What’s a template?
Templates are blank, pre-prepared slides. You fill them in and “hey-presto!” you’ve got a slide deck for your presentation. You get some when you buy PowerPoint; you can get free ones online; you can even pay for them.
Here’s the sales-shot of a popular one. All you have to do is double-click on the text and type in your own and you’re off.
So here are the top five reasons for using them.
One: It’s important to look like the other guy!
Let’s face it, no one wants to stand out or be remembered No one wants to be the person at the conference that people are talking about! No one wants their ideas and thoughts to be actually remembered or (even worse!) actually used!
No, no! If blending in camouflage is good enough for animals, it’s bloody well good enough for presenters!
You’ll not find me taking risks so that I’m the one they remember at a conference.
Two: they always match what you want to say
I mean it stands to reason, doesn’t it! A mass-produced, generalised product is bound to be exactly what you need. Off-the-peg clothing always looks best and no one has ever seen anyone else wearing the same shirt as them if they’re buying from Marks and Spencer!
Three: Crap is good!
Most templates are designed to sell – that is to make sure you buy them. They’re sure as hell not designed:
- to look good for an audience
- make it easier for people understand things or remember them
- with even the most basic understanding of good communication practice.
And that’s fantastic! After all, if they were designed to help people learn things they might (whisper it!) actually help people learn things. And we all know that as soon as they learn things they might apply what they’ve learned. And what follows on from that is all kinds of chaos with people having better lives, thinking for themselves and getting more done.
If you go too far down that route you end up with radical ideas like democracy and even giving women the vote!
Rubbish templates like this will protect you from all that!
After all, 32 slides like that will give you a kind of “defence by bullet” point from anything as risky as being useful to your audience!
Four: effort is bad!
Putting in the effort isn’t cool. No one wants to look like they care, right? I mean if the boss sees that you’re actually half-way competent they might do dangerous things like consider promotion! You might get a reputation for knowing what you’re doing – and that’s just not a risk worth taking.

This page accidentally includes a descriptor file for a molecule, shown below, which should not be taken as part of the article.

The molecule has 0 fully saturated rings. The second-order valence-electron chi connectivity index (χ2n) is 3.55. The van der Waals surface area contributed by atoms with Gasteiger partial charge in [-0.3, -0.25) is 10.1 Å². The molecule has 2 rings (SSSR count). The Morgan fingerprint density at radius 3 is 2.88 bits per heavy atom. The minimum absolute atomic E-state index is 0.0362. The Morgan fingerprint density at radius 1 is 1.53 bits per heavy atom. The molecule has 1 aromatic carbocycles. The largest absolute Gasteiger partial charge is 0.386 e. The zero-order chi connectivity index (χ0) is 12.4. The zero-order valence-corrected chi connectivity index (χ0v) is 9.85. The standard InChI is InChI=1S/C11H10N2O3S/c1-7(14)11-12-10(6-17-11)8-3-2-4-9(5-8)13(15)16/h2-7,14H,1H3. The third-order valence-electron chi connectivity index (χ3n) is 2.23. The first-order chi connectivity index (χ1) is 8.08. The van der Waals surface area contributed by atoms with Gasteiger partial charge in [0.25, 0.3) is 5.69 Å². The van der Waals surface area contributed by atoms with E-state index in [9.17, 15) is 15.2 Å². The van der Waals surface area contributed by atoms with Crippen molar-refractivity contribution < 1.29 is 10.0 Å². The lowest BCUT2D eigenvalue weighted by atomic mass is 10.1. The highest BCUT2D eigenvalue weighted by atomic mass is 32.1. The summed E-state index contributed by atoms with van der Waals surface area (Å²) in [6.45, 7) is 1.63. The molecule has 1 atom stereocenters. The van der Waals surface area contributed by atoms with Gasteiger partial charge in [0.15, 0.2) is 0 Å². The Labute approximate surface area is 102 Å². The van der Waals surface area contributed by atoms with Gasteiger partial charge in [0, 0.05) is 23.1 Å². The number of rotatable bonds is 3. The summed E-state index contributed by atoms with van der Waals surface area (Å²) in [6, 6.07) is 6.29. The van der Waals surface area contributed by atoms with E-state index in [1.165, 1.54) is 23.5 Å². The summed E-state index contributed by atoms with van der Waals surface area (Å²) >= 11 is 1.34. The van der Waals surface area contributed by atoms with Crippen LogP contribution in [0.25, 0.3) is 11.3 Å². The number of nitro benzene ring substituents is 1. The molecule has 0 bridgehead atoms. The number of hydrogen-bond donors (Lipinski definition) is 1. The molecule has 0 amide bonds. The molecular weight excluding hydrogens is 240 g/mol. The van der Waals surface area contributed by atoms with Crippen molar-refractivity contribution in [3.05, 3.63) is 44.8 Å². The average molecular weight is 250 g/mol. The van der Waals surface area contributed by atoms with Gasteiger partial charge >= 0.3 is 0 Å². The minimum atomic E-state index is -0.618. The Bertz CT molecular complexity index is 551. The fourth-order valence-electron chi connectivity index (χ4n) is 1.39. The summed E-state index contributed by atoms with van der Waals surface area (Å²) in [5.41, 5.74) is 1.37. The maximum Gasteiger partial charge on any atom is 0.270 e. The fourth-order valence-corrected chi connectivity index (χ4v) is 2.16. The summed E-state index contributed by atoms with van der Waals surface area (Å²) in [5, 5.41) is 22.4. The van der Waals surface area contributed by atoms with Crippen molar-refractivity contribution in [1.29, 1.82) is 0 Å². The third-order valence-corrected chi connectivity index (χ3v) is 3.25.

Better to look stupid, so that nothing bad like that can happen.
Extra reputation, extra money, extra holidays… they’re bad things, right?
Five: who needs portability?!
Oh yeah, baby! I’ve made my template sexy! I’ve embedded two-dozen wizz-bangs and I’ve even used a custom font. I rock! I’m a powerpoint god, I tell you!
I mean, after all, who needs to be sure that the slide deck actually works on a different computer? The fun of suddenly discovering the slides don’t work at all, or have my sexy new font replaced by Courier New or Times New Roman Bold just adds to the fun of being a novice presenter, right? I mean… if they’re really lucky they’ll get Comic Sans!
Get with it. If you don’t like it, I’ll bet you’re the same kind of over-protective muppet who actually checks their parachute before they get in the plane. Live a little!
One last thing
A quick final point – all your venues and equipment are the same as those of the people who designed the slide, right? So you won’t ever need to handle variation… like, say, having the wrong resolution of screen? Too much blue in the room? A light shining directly on the part of the screen where you titles go? The projector at an angle so your image is distorted..?
No, didn’t think so.
Nothing says ‘moron’ like an almost square slide (4:3 ratio) and a not-very-square screen (16:9 ratio) or the other way around!
Wrapping it up
So we’re clear! You should be using templates left, right and centre. Okay? Do that and you’ll be safe from all those pesky things that a half-way decent presentation can bring!
Dr Simon Raybould spent two and half decades as a research scientist and has also worked as an actor, lighting designer, teacher and fire-eater! He’s the author of three books on presenting, one of which became a best seller and two of which sank without trace.
He’s now one of the UK’s leading presentations trainers and designers. See more at presentationgenius.info and if you want some training by him see presentationgenius.eventbrite.co.uk for his only public UK training this year.